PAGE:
Chapter

Do Elderly Workers Substitute for Younger Workers in the United States?

Jonathan Gruber and Kevin Milligan

in Social Security Programs and Retirement around the World

Published by University of Chicago Press

Published in print April 2010 | ISBN: 9780226309484
Published online February 2013 | e-ISBN: 9780226309507 | DOI: http://dx.doi.org/10.7208/chicago/9780226309507.003.0013
Do Elderly Workers Substitute for Younger Workers in the United States?

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The Social Security program has been the single biggest social insurance program in the United States for decades. This chapter opens up by documenting time series trends in labor supply by age group and then turns to a more formal regression analysis of those trends. It develops a measure of the variation over time in the incentives for retirement of the elderly and relates that to the labor supply of both the elderly and younger workers. The analysis of the labor market impacts of changing elderly labor force participation uses data from the nation's largest annual labor market survey, the Current Population Survey (CPS). The movements in elderly employment are negatively related to prime-aged employment. The positive relationship between the incentive index and unemployment—and the negative relationship of the index with employment—indicates that the incentive index is somewhat predictive of the labor market behavior of the elderly.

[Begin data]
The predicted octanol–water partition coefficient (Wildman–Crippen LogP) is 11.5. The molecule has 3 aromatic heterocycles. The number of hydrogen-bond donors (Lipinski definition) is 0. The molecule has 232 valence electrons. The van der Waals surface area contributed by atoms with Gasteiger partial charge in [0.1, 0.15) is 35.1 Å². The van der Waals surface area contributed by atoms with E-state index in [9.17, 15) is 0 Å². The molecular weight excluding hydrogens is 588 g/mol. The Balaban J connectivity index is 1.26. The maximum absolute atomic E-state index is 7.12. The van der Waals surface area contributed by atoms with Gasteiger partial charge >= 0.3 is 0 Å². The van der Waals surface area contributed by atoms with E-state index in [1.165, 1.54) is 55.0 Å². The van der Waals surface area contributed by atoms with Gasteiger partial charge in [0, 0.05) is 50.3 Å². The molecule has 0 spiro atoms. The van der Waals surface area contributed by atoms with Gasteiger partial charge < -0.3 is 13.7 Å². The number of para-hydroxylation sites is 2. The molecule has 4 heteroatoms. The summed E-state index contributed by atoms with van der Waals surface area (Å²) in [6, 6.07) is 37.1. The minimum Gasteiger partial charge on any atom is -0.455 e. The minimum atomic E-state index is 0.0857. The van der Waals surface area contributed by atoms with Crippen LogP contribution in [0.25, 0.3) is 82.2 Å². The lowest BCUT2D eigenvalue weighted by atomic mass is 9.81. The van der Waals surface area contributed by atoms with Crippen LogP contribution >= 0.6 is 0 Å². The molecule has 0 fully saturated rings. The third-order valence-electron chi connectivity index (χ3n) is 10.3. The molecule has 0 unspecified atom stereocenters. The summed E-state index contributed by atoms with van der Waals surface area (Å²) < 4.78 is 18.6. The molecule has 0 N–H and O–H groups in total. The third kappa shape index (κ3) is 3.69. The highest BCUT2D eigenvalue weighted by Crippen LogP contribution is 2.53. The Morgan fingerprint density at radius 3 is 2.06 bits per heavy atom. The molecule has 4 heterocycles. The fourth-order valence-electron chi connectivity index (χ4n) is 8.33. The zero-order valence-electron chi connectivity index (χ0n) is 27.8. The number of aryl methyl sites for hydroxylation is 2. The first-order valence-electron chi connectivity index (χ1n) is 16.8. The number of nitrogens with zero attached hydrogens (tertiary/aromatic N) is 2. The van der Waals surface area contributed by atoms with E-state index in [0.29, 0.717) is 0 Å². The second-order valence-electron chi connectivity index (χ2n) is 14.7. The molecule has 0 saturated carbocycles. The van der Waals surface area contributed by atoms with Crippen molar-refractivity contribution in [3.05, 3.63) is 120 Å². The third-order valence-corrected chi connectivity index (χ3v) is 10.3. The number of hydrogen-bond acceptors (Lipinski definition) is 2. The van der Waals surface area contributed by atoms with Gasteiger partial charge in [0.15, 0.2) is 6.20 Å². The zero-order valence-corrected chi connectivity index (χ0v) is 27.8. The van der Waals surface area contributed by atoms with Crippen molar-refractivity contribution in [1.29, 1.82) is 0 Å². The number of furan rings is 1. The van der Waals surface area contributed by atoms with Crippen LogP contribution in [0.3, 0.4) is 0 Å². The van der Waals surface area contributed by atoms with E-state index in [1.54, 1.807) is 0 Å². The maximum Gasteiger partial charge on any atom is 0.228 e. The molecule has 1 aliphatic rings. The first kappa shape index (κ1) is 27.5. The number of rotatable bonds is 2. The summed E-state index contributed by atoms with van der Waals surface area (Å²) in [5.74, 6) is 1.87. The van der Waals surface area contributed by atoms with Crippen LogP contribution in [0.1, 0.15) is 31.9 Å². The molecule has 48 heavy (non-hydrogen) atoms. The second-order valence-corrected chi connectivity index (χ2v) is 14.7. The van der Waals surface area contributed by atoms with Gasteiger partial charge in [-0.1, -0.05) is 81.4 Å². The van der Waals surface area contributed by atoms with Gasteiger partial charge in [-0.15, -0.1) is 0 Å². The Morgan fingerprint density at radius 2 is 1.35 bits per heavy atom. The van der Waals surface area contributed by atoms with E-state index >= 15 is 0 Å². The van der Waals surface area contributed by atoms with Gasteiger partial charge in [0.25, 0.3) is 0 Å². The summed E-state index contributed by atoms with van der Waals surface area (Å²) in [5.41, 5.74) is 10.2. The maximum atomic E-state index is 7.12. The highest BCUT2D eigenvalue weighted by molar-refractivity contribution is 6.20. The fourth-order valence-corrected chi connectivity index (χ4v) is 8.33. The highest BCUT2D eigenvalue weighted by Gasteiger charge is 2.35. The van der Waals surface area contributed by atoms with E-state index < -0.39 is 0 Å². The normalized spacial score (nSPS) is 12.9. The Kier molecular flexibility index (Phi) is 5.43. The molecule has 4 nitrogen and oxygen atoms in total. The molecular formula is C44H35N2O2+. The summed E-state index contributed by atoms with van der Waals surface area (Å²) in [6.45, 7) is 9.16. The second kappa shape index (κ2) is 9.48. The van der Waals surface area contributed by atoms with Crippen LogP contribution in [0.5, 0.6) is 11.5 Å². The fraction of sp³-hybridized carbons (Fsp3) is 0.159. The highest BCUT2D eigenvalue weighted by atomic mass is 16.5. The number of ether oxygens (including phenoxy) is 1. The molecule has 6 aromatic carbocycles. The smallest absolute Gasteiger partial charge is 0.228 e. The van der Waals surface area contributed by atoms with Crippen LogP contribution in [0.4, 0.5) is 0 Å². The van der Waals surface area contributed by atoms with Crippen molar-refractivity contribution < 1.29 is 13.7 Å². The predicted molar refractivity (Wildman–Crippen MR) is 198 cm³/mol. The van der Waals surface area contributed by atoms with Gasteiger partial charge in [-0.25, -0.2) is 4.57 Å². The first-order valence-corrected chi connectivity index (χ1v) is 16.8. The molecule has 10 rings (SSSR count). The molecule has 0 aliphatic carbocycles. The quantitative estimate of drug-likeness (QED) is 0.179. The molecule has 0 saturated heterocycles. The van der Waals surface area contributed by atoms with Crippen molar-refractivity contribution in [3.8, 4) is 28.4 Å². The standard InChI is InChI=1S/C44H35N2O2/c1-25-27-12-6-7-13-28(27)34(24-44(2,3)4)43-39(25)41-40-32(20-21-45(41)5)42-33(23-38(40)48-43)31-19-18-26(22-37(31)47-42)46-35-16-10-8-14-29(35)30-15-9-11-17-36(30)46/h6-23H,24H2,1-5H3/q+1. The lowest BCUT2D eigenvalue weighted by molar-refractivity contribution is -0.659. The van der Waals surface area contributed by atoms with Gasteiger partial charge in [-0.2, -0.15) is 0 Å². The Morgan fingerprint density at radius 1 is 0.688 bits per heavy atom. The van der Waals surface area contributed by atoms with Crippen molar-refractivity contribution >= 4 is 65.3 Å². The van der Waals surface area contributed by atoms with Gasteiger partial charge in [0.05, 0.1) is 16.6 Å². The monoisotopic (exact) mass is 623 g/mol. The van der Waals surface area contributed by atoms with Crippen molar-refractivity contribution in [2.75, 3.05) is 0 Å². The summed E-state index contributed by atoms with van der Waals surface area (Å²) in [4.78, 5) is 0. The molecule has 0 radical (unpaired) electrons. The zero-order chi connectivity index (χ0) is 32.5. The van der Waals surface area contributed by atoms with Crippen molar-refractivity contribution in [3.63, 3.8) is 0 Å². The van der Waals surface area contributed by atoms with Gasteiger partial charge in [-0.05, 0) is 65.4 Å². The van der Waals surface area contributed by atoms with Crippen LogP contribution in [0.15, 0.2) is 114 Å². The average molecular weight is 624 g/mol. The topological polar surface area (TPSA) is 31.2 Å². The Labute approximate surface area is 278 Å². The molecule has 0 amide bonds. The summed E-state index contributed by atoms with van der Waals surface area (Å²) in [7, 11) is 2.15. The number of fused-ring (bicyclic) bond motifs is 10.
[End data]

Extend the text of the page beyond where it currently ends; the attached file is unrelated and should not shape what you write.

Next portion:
Keywords: social security; unemployment; labor market; incentive index; survey

Chapter.  5280 words.  Illustrated.

Subjects: Public Economics

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